Monday, December 30, 2013

New Year’s Resolutions: Some Visuals For Inspiration, Motivation, And Data

Source: Wikipedia
With the New Year arriving in less than 48 hours, people all over the world are thinking about making resolutions for the coming year.

According to Wikipedia, a New Year’s resolution is a secular tradition, most common in the West, when a person makes a promise to change something starting on the first of the year. It does have historical connections, and it is not uncommon to reflect on self-improvement.

To that end, we gathered some information about the topic to see what types of ideas we could use with our students during the first, short week of school. From Buzzfeed, we came across the post "14 Quotes To Inspire Your New Year’s Resolutions For 2014." This clever mix of historical figures garbed in festive holiday regalia would definitely make for a good, philosophical discussion in any history or English class.

Source: BuzzFeed
One thing that was apparent from our research was that statistically, most people don’t stick to the resolutions they make. According to the Marist Poll for 2014, the data on Americans resolving to make a change for the New Year is up slightly from the previous year by 4%. Its graph tracking the changes since 1995 of those likely and unlikely to make a New Year’s resolution would be interesting for a math lesson.

Source: Marist Poll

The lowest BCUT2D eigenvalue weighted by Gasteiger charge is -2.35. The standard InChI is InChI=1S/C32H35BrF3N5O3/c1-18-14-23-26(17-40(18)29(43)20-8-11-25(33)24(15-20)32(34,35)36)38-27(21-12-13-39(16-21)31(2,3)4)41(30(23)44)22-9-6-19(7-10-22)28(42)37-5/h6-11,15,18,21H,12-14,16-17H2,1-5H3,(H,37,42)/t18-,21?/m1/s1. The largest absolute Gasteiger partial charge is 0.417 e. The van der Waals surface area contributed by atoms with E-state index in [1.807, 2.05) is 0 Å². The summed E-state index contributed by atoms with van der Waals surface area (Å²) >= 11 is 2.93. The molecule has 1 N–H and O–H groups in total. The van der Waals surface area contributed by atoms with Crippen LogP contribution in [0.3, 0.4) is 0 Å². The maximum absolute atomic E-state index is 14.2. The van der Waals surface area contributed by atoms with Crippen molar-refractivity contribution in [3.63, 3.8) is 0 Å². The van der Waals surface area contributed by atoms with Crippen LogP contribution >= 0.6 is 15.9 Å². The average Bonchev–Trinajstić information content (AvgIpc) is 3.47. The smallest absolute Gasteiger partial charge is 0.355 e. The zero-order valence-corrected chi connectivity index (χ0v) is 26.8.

The Marist Poll also provides comparative statistics for prior years and a PDF of the complete tables and data sets collected for its 2014 New Year's Resolution inquiry.

Of course, there are plenty of infographics on the topic. This detail from one published by Kapitall Wire is a fitting visualization supporting many of the top ten resolutions most people make.
Source: Kapitall Wire
Lastly, for those who may have trouble sticking to their New Year's resolutions, there's always someone who wants to help. For some fun, check out this promotional motion graphic called "New Year's Resolution Ideas" by Gary Ryan Blair. It is a plug for his business, but it does give a good overview about trying to keep the goals many of us set for ourselves for the New Year. It also could be incorporated into a media literacy lesson on persuasive techniques to sell a product.


Enjoy and have a Happy New Year!

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